Daily waking, dressing, working several hours at office, returning home exhausted, wanting to do something fun at least by the end of the day, is often chosen over sleep. Moreover, it doesn’t help that the tough day at work doesn’t allow your mind to shut down as it should, especially so if one is working night-shifts. Says Krishitha Gunti, an employee at Thompson Reuters, “Although I don’t work night-shifts, I reach home around 10:30 pm, after which I actually sleep only at around 2:30 am. I find that I am most productive during the night, so I tend to research for colleges and courses I could apply to next.”
Tina Fernandes, Head of Department, Psychology, St Francis College for Women says, “Sleep is a physiological need of the body, which helps in processing information. Listening to the body and its underlying needs is important.”
IndianJournals.com records an abstract from ‘Sleep habits and associated phenomenon in Indian adults’ by Sharma Vidur K, Dwivedi Sada Nand, Tripathi Manjari, who state that there is scant data available regarding the topic. For their study, subjects in the age range of 21-50 years were taken. It was found that most of them slept around 11 pm and woke up at 6 am the next day. Women in general, were reported as having taking longer to fall asleep and then woke up earlier as compared to men. It is but natural to be left with feelings of burn out in such a case.
However, it doesn’t take research or survey to point out the consequences one experiences without proper sleep or worse, some days of inadequate sleep that is increasingly found in youngsters of the day. Drowsiness, irritability, a blow on the immunity system and a toll on one’s appetite are the all-too-common sensations.
Whether you're a long-haul trucker driving through the night or a student pulling an all-nighter, or simply group-chatting with friends, compromising on sleep exacts a heavy toll, both emotionally and physically. Priyanka Prasad, a freelance graphic designer from Hyderabad, is another example of someone who suffers with sleep issues. Priyanka has been diagnosed with sleep paralysis, and explains, “I sleep around 4 am and wake up by 7 am. Of course I can’t concentrate on my work, lose my appetite and other things, but I have tried everything – even sleeping pills. Soothing music and audio books help me manage to get some sleep every night.”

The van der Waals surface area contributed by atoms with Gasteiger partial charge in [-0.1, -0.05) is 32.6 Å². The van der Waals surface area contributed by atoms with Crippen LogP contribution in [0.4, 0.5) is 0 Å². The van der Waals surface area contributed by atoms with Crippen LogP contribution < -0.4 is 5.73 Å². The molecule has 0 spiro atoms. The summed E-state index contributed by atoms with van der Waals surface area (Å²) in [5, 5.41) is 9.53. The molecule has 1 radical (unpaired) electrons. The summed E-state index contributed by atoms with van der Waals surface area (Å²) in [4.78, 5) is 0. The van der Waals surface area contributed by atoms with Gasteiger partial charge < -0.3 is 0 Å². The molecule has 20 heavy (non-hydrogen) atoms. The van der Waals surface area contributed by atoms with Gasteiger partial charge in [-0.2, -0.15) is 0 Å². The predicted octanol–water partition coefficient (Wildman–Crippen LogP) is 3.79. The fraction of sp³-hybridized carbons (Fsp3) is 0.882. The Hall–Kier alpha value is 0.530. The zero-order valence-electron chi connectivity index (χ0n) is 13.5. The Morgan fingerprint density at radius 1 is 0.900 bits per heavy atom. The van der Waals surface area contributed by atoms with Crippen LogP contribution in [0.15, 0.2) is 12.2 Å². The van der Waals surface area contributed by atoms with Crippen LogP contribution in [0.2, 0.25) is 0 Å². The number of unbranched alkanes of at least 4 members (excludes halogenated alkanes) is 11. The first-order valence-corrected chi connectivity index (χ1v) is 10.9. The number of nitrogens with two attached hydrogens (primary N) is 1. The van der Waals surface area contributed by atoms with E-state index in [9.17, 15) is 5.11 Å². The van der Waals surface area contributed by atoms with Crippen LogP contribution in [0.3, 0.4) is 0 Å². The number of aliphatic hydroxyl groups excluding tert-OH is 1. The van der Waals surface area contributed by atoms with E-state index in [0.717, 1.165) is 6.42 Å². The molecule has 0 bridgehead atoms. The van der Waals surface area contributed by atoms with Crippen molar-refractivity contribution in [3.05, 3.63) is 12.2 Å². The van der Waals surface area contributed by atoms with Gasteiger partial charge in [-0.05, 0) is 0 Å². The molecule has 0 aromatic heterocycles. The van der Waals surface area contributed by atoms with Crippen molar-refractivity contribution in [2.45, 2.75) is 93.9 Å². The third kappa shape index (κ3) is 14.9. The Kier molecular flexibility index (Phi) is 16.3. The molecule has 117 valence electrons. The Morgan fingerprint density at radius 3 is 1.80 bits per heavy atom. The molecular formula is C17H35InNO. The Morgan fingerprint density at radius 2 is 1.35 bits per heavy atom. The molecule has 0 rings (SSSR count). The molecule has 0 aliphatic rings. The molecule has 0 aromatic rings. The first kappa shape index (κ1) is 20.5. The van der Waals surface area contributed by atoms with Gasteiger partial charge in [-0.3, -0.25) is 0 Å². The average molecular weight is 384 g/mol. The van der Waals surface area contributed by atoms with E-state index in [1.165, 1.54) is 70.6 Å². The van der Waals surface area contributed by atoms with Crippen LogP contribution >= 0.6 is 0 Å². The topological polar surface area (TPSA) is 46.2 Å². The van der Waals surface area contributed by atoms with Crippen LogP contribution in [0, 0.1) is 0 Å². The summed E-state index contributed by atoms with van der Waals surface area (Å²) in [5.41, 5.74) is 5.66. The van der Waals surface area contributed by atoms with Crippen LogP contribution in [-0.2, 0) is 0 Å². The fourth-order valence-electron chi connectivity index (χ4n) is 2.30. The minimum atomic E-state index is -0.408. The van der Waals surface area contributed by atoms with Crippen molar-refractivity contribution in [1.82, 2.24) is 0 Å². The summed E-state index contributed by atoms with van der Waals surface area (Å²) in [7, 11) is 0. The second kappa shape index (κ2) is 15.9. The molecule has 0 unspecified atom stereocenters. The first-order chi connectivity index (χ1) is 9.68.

“When social media usage affects the quality of life with family and friends, it is time to take notice. If you are glued to your phone when people are around, it is a sign that although there is a tempting world out there, our bodies are present here and now – after all, we are social beings. Our bodies need time to enjoy nature and the sun,” explains Tina Fernandes. She further says, contemplating and taking the time to listen to your own body and thoughts is important. And adequate sleep is paramount need of human body.
This is not to say that technology is all bad. However, with ease of access to the internet and wearable technological devices, we spend lesser time in their absence, which could serve as an explanation to some of the cases of irregular sleep patterns. In the long run, many factors prove that it is beneficial to be well-rested and listen to the original body clock, even at the cost of missing out on an episode or two from your favourite TV show.